Dumb and Dumber
The evidence is clear—men are, on average, more likely to take risks than women. Sometimes risk is a good thing, leading you to stretch yourself, advance your career, or discover new ways to solve a problem.
But some risk is just plain dumb. Like refusing to wear a hardhat when working on a multilevel construction site, or not wearing gloves when handling hazardous material.
A new study by graduate student Hazel Hollingdale looks at risk-taking in male-dominated, high-risk environments to learn why some of these workers are more prone to engage in unwise, risky behaviour—and as a result, more likely to get injured or killed on the job.
She found that the problem was not with the policies and procedures, but with the culture of the organization. No matter how many safety meetings or policies were put in place, when the “cowboy culture” on the ground wasn’t addressed, injuries and deaths continued to occur. Some of the workers she interviewed said that they didn’t wear their personal protective equipment, or they took unnecessary risks because they didn’t want to appear weak, or they wanted to fit in.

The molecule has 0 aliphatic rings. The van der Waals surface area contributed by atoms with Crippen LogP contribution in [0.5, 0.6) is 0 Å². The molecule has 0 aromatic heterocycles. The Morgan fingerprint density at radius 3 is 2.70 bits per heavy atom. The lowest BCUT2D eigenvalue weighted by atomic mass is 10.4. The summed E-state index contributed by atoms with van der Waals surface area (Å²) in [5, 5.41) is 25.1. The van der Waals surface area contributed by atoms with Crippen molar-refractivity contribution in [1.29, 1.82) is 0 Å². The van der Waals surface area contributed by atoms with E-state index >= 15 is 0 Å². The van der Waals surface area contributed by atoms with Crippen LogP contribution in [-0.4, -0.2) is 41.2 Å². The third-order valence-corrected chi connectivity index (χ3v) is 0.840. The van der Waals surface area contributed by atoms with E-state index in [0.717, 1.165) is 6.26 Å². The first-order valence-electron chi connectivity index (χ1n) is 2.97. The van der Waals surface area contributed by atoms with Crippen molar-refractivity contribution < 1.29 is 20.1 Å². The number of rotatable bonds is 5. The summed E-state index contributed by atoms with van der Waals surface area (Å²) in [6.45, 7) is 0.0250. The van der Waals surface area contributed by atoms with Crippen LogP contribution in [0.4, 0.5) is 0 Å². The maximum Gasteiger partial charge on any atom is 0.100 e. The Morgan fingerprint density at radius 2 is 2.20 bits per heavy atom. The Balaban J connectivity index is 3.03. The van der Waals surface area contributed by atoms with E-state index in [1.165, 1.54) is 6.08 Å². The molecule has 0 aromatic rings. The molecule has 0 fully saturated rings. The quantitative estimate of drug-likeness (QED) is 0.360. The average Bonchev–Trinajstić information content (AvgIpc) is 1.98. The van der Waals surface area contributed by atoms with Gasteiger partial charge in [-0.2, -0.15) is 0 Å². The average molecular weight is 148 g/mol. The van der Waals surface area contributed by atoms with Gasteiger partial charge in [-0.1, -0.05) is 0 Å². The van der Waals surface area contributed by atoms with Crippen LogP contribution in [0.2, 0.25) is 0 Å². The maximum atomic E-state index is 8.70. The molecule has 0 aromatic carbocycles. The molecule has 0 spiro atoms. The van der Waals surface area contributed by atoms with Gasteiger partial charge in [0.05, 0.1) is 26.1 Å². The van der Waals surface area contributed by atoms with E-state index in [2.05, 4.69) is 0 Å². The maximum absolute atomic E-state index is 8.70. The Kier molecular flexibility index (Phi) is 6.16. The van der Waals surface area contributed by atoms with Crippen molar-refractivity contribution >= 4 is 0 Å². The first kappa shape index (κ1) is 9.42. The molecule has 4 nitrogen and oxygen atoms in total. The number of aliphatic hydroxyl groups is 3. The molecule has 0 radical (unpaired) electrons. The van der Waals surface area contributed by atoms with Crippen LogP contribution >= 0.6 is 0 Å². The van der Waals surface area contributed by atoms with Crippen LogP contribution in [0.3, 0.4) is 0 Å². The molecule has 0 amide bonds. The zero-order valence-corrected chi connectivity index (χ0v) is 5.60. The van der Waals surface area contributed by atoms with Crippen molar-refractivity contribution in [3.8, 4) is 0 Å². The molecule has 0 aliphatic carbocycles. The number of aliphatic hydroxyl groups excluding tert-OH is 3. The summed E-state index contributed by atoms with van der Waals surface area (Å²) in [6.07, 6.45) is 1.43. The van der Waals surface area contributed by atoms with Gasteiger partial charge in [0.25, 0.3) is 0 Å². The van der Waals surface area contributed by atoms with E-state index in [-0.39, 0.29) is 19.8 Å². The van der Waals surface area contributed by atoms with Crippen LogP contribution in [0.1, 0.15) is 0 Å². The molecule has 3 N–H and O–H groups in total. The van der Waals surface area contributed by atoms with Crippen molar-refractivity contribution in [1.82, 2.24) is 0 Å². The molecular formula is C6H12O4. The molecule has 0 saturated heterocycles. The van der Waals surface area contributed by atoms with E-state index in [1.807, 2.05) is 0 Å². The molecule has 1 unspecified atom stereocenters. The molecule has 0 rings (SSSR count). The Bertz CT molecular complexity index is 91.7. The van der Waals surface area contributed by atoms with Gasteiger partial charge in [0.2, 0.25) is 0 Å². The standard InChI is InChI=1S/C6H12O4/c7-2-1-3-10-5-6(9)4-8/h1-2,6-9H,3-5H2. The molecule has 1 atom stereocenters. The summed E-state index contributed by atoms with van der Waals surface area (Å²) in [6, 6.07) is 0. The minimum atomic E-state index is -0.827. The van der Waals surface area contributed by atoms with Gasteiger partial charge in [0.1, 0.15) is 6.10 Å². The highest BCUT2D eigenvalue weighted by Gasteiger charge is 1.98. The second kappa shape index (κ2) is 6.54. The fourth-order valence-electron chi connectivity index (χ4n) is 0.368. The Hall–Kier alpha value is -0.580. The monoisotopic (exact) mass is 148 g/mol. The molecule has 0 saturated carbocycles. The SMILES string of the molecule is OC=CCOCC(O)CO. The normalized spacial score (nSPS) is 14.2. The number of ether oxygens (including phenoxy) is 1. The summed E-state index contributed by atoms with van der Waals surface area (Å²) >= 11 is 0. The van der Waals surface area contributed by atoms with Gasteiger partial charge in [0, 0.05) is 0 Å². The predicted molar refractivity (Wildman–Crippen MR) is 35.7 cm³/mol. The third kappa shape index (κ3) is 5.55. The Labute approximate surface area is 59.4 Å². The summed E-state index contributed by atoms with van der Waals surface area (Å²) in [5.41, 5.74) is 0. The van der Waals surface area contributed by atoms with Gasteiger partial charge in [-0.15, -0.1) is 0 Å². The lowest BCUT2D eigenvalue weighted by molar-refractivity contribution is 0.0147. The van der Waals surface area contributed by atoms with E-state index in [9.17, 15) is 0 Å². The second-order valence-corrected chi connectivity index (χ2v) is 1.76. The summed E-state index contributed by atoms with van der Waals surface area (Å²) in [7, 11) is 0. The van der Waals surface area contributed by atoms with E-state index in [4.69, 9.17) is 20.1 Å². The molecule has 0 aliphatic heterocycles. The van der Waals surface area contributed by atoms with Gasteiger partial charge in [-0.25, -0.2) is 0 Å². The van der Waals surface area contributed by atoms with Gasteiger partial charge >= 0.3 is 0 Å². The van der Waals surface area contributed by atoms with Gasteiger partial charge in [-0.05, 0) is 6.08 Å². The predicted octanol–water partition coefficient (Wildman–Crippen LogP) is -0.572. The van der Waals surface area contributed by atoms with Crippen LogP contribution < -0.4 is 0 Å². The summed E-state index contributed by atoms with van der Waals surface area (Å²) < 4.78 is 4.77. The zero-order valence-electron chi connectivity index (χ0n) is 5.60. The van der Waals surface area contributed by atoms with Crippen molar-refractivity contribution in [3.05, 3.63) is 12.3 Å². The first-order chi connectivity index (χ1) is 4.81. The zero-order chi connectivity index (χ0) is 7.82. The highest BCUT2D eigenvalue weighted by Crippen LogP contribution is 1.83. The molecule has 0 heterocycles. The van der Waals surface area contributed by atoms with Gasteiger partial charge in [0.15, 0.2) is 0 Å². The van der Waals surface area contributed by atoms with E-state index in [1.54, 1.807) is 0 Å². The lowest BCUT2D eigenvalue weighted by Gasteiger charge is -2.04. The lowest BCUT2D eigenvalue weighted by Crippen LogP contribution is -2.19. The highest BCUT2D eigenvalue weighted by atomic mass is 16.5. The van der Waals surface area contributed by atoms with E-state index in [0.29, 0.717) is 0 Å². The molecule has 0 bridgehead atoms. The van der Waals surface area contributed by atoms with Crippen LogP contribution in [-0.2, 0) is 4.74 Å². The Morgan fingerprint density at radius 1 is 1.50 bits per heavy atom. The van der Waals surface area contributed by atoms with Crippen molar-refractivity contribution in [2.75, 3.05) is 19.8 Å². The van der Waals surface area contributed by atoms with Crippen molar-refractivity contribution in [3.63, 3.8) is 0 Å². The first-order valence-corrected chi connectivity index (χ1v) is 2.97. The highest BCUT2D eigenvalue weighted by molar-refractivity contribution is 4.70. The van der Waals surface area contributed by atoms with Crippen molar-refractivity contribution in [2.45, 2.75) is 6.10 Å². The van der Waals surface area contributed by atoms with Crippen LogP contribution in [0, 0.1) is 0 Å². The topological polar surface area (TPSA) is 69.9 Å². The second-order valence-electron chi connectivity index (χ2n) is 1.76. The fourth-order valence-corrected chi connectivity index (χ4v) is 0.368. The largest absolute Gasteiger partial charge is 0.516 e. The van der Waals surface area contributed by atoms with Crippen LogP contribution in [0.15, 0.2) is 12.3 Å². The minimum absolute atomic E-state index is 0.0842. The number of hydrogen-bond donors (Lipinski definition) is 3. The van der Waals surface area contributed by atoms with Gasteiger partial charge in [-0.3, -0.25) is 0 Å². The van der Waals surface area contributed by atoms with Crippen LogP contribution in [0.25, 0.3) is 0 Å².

So if safety policies and procedures don’t change the workplace culture, what does? Hollingdale suggests that employers take a three-pronged approach:
1. Shift goals – Work to shift the worker’s goals from an individual focus to a collective focus. When people have mutual respect for each other—and watch each other’s back—they will be more likely to act safely.
2. Change definitions – Don’t define competence and a job well done only by results, but also by a willingness to learn and a commitment to safety.
3. Involve workers – Don’t just make policies, but get workers’ feedback to learn what is realistic or needed on the ground. This will also give workers a greater sense of ownership of safety policies.
Source: WorkSafe Magazine